Regime beats pneumonia

24 December 1999

Regime beats pneumonia

Tackling a serious

pneumonia problem in cattle

depends on breaking the

disease cycle, as Jessica

Buss finds out

HIGH calf mortality on a Leics intensive beef unit has almost been eliminated through breaking the disease cycle using a calf shed built of straw bales, improving ventilation and vaccination.

Four and a half years ago, Kevin and Sarah Webb were losing about half the calves bought in from local farms through pneumonia. Growth rates were also suffering.

The Webbs rears 140-150 bull calves a year at Holly Tree Farm, Walton, Leics, and had been buying a few at a time from many units.

Mr Webb had tried buying in larger batches from a single farm, but that had failed to control the pneumonia problem.

Another option to help tackle the concern was a forced fan ventilation system with a polythene tube to improve ventilation in the old cow shed used to rear calves in individual pens.

"We thought it cleared pneumonia, but it was only psychological because we then had another outbreak. But I was advised to install the end of the fan too near older calves, so was blowing in bugs. We also opened up holes in the walls, but the bedding was still damp."

It was then Mr Webb asked cattle vet Peter Orpin of the Park Vet Group, Whetstone, on to the farm to help him sort out the problem. His vet treatment costs at that time were high and calves were still dying.

In addition, there were knock on effects on feed conversion ratio, meant calves were taking 13.5 months to finish rather than 12 months.

A smoke bomb showed that the tunnel blew bugs down onto calves, says Mr Orpin. "The fan reduced humidity, but didnt help remove bugs because it stopped air going out through the ridge vents above it."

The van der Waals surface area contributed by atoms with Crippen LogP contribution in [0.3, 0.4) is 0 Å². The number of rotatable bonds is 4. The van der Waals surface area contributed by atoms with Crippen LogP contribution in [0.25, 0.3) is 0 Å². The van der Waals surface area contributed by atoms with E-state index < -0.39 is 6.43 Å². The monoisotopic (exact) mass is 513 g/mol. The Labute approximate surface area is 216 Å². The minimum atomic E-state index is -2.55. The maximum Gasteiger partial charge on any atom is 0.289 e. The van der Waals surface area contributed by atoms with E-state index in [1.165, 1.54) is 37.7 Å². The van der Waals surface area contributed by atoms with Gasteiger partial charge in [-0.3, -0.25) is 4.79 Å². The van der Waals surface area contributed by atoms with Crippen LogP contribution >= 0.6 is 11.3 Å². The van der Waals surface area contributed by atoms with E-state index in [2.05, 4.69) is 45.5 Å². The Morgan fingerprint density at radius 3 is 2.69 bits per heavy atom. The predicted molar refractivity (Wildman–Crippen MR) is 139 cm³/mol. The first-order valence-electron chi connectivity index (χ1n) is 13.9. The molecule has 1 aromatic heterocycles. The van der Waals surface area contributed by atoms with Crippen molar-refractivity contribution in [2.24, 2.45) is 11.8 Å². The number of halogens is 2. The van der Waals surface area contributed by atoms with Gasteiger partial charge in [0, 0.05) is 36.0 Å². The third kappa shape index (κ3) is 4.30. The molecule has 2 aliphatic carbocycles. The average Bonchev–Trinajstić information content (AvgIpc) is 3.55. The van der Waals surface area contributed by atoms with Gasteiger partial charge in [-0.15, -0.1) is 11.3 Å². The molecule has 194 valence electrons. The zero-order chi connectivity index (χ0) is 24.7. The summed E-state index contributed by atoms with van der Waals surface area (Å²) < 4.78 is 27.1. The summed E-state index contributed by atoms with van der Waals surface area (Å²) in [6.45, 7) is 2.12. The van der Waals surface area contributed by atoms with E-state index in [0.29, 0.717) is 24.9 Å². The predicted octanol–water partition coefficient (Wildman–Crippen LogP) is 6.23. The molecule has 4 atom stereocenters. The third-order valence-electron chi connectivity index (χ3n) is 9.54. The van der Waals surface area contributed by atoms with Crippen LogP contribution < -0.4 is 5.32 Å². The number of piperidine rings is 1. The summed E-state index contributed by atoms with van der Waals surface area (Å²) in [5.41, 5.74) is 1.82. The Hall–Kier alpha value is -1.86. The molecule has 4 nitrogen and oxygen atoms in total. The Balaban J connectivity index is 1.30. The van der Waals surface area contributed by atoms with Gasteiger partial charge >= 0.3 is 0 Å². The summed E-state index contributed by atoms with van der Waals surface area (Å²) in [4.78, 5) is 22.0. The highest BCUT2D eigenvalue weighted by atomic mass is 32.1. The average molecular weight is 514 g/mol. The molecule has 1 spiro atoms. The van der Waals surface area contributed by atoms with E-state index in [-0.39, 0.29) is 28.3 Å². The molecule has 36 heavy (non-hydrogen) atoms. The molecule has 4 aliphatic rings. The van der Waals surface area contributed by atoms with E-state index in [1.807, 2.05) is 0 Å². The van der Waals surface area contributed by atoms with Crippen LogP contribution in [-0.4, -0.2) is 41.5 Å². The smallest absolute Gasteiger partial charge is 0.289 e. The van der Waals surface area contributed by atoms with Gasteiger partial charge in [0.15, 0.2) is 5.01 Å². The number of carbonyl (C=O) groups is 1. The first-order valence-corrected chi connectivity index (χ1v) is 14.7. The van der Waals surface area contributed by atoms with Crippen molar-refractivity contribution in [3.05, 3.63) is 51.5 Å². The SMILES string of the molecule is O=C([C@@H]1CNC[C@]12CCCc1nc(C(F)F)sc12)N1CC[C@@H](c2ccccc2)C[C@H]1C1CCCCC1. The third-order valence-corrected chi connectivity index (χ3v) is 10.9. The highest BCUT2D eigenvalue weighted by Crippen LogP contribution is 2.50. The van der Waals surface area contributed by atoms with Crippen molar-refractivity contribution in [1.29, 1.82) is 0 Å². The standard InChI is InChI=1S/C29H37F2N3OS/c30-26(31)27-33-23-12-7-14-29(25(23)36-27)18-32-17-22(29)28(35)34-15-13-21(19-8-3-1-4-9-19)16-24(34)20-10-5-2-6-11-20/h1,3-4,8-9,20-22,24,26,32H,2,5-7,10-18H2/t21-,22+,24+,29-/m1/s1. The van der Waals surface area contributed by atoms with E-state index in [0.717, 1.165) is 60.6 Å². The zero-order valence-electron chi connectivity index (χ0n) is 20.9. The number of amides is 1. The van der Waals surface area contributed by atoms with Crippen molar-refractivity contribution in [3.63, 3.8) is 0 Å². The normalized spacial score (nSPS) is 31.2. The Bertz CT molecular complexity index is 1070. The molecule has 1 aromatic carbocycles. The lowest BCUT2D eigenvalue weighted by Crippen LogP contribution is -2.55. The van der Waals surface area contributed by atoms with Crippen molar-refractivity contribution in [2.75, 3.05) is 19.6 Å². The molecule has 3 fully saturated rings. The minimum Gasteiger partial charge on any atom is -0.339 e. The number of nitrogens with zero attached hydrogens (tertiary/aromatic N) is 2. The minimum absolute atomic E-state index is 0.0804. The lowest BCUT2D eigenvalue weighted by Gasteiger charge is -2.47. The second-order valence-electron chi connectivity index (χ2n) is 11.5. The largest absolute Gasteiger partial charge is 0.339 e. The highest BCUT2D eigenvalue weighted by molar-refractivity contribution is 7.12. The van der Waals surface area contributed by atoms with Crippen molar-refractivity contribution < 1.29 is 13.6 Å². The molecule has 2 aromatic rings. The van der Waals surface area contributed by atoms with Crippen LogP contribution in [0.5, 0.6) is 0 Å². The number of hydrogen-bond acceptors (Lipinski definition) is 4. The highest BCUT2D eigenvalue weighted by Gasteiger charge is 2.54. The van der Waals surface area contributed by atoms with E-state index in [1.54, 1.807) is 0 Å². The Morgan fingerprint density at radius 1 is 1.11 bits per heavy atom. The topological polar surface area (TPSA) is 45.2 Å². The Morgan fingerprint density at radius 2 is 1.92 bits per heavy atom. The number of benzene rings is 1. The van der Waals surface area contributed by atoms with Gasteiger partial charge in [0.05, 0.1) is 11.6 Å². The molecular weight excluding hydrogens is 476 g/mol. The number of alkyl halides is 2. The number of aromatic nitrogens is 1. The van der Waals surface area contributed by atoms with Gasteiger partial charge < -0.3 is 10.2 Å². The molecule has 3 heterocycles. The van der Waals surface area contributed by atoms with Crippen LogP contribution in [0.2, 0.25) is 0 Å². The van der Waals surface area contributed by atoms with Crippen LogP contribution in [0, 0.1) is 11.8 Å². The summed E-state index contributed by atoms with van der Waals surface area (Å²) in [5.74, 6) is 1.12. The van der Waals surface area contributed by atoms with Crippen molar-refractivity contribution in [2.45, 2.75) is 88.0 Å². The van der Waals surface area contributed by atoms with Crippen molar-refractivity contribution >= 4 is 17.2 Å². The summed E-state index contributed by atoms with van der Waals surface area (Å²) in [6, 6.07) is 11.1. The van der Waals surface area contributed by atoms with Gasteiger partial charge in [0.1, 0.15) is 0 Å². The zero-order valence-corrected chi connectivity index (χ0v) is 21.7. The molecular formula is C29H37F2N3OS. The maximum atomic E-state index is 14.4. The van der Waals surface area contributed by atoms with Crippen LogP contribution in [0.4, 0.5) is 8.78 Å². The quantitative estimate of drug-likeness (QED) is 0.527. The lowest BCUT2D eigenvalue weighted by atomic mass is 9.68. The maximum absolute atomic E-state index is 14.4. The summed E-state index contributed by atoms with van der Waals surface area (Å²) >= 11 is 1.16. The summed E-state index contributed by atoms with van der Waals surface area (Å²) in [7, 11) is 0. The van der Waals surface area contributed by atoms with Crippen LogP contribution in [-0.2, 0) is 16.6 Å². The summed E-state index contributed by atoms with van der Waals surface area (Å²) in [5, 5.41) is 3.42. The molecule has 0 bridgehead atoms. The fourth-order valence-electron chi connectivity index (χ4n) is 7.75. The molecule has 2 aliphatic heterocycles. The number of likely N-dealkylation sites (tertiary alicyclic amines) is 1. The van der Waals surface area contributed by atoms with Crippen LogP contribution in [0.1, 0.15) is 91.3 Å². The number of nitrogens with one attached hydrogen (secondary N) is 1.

He identified virus pneumonia – bovine viral diarrhoea (BVD), infectious bovine rhinotraceitis (IBR) and respiratory synctial virus (RSV) – as the main causes of disease in younger calves. This meant the disease cycle of older calves infecting younger ones had to be broken, explains Mr Orpin.

In view of high mortality, Mr Orpin advised Mr Webb to stop using the old cow shed for calf rearing. He suggested building a monopitch straw bale shed for 20 calves upwind of existing stock, so younger stock had fresher air, helping to limit disease spread.

Mr Webb built the shed using straw bales and four corner poles secured in the ground to hold up the sheeted roof.

"We made a timber frame, filled it with bales and made ventilation slats for the back. We reared calves in batches for six weeks then cleaned and disinfected it as best we could and rested it for 10 days before bringing in another batch. We put over 80 calves through it without any problems." A vaccination and disinfection policy was also started, explains Mr Orpin.

"Disinfection is more important than calf rearers think. Buckets are a particular concern, but an alternative is to have a different bucket for each calf."

Vaccination against RSV and IBR began when calves were two to five weeks old, before they moved to the main calf pens. "But only healthy calves are vaccinated: Vaccinating a sickly calf is throwing good money after bad."

Now the temporary straw housing has been replaced with a steel framed monopitch building on the same site. It is also used for sheep in winter.

Ventilation is helped by adjustable Yorkshire boarding. "Each section is fitted to a frame which swivels on a central pivot, allowing it to be completely opened. Its left open 90% of the time and is only shut in windy weather or to stop rain coming from that direction," says Mr Webb.


&#8226 Break disease cycle.

&#8226 Identify organisms responsible.

&#8226 Vaccinate healthy animals.

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